Styling the 50 Series

Radical Designs for 1980s IH Tractors
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The 50 series represented more than just high-tech engineering. The tractor model introduced styling that was more angular and dramatic than anything on the market at the time. Styling was nothing new to tractor design. The importance of industrial design had been understood since the 1930s, when most of the tractor industry leaned on prominent designers to give their line a look or boost.


This original concept rendering for the new 50 series tractor line is dated November 1976. Gregg Montgomery collection

By the 1970s industrial design had evolved and the principles of planned obsolescence fostered by Brooks Stevens were becoming gauche. Dieter Rams, a prominent designer of the time, echoed the simple philosophy of Henry Dreyfuss: Make your product timeless, useful, and unobtrusive.

A one-quarter-scale model of the first 50 series design concept. Gregg Montgomery collection
  Gregg Montgomery, who holds 17 design paternts, has been responsible for many of the International Harvester and Case IH tractor designs created since the early 1980s. Naturally attracted to functional designs, he built a camera and a sailboat in high school when tasked with design projects. “I had a little bit of trouble with the professor because I wanted to go sailing, so I just took the boat and went sailing,” Montgomery said. “But he had been on vacation so he didn’t get a chance to see it.” Fortunately for the budding designer, the professor had already submitted a grade.

After getting his degree in industrial design from the University of Illinois, Montgomery worked for Ford Motor Company and Caterpillar before joining the International Harvester design team in 1974. He was part of a seven-person team led by design manager Bob Skyer. Montgomery’s first task was some graphics work on the 86 series. The 50 series was the first tractor design project under his supervision.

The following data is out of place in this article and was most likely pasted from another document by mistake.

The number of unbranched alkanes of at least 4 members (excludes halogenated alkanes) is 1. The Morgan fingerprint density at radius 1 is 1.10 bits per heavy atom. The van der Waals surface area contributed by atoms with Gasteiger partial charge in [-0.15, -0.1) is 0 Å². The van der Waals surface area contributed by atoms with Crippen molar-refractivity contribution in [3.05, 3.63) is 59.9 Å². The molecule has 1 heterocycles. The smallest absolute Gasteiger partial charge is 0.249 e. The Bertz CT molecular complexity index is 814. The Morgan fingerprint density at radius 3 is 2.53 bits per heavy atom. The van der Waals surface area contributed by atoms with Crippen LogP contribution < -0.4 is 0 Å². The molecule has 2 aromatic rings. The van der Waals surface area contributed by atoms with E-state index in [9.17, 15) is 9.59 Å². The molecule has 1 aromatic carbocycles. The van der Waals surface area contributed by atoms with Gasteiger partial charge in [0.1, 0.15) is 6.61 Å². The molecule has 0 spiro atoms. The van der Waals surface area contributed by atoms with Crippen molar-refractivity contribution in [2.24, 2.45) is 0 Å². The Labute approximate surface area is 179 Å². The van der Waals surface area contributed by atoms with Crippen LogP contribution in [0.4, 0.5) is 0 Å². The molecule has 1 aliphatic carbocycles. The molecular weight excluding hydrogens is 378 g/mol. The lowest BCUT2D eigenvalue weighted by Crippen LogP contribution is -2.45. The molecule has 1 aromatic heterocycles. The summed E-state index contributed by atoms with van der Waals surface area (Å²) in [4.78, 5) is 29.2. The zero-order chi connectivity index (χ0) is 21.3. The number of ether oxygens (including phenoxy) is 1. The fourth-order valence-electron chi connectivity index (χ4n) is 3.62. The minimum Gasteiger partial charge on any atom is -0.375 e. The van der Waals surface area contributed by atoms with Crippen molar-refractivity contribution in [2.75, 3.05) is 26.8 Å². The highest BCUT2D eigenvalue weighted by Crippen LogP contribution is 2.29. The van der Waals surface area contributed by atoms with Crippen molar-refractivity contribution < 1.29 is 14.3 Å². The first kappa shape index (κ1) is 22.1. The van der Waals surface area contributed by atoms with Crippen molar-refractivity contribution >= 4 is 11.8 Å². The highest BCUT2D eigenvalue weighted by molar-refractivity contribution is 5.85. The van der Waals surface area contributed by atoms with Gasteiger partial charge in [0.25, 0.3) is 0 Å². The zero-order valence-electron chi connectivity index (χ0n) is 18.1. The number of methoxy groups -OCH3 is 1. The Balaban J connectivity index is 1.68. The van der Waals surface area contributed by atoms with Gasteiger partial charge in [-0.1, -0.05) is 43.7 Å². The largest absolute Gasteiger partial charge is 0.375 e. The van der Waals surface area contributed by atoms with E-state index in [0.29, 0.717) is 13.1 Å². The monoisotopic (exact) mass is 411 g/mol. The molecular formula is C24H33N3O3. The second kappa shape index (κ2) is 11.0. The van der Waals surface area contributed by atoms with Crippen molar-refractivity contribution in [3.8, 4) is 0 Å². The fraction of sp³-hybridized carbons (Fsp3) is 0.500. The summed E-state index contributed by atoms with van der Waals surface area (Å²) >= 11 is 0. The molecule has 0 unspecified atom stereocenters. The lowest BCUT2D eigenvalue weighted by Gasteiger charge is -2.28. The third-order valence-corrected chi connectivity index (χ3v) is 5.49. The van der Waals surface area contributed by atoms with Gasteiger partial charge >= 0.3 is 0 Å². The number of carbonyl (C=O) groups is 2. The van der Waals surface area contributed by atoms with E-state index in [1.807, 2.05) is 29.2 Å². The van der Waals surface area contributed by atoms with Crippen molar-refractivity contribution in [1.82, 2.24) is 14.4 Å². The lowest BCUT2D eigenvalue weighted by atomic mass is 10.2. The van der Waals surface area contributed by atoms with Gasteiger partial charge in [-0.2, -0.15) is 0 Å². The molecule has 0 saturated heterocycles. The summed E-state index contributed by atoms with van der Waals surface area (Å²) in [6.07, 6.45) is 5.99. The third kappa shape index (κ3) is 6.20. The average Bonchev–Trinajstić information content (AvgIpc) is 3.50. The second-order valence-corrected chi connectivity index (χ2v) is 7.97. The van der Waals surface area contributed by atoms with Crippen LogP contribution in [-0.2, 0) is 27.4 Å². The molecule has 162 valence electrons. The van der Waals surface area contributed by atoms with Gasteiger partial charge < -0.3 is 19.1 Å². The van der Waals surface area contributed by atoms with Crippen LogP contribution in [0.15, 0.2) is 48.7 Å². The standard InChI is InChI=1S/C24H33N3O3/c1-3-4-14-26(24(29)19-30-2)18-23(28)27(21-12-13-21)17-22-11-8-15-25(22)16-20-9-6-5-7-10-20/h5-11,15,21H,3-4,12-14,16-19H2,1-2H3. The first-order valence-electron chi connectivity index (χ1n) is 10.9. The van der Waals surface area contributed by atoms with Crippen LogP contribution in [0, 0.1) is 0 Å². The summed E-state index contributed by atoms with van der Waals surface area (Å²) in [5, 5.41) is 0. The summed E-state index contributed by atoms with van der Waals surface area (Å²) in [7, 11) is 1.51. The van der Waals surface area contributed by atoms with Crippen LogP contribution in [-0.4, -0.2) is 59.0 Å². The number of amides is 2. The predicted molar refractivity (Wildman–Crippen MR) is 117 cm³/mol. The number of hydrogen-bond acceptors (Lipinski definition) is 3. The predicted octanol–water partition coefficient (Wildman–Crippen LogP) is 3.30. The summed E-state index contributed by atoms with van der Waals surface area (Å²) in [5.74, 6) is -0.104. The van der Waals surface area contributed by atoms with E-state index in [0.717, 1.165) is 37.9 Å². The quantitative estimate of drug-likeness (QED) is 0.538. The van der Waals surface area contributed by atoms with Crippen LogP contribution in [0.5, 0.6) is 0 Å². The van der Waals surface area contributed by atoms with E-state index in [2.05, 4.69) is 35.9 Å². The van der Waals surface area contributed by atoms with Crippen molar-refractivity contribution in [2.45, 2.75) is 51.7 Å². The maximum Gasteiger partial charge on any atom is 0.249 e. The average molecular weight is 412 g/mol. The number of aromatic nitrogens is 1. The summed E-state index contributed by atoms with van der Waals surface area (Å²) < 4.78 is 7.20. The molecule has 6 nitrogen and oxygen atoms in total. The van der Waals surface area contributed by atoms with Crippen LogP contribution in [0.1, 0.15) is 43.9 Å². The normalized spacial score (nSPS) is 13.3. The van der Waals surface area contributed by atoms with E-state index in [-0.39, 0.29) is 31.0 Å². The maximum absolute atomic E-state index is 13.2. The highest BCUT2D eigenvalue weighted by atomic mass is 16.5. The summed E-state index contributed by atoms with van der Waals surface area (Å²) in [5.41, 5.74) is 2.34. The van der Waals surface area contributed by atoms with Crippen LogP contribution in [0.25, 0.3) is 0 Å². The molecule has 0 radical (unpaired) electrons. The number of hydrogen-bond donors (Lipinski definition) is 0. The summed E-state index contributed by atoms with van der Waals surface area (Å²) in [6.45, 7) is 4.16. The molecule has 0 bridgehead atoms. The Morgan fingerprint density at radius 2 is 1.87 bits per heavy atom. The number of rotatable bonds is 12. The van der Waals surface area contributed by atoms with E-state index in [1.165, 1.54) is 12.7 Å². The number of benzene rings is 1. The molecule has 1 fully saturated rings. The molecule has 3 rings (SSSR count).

Montgomery was given broad design parameters. “In that case, they knew they wanted to keep the basic structure of the existing cab that they had,” he explained. “And they had a different type of cooling system that actually reversed airflow cooling. So it was a longer chassis, and so they had layouts that they gave us and we kind of worked off of those proportions and did a perspective and sketches, but took into account the changes that were being made, and then, of course, put a hood on it and made some changes to the cab as well and the graphics.”

One of many alternative design concepts for the new 50 series tractor. Gregg Montgomery collection
  One of the biggest challenges Montgomery faced was working the new Forward Air Flow feature on the 50 series. “The reverse airflow was certainly different than anything anybody else was doing,” Montgomery recalled. “It required two fairly large intakes on the top of the hood, which wasn’t all that difficult, but it did cause some problems in terms of how the sheet metal was formed, and to get even a mild amount of curvature to it, you’ve got to go to stamping dies and things like that. So it ended up putting some cost into it.”


These images depict a proportionally accurate side elevation of the early 50 series tractor design, codenamed TR4, with the new 86 series cab. Gregg Montgomery collection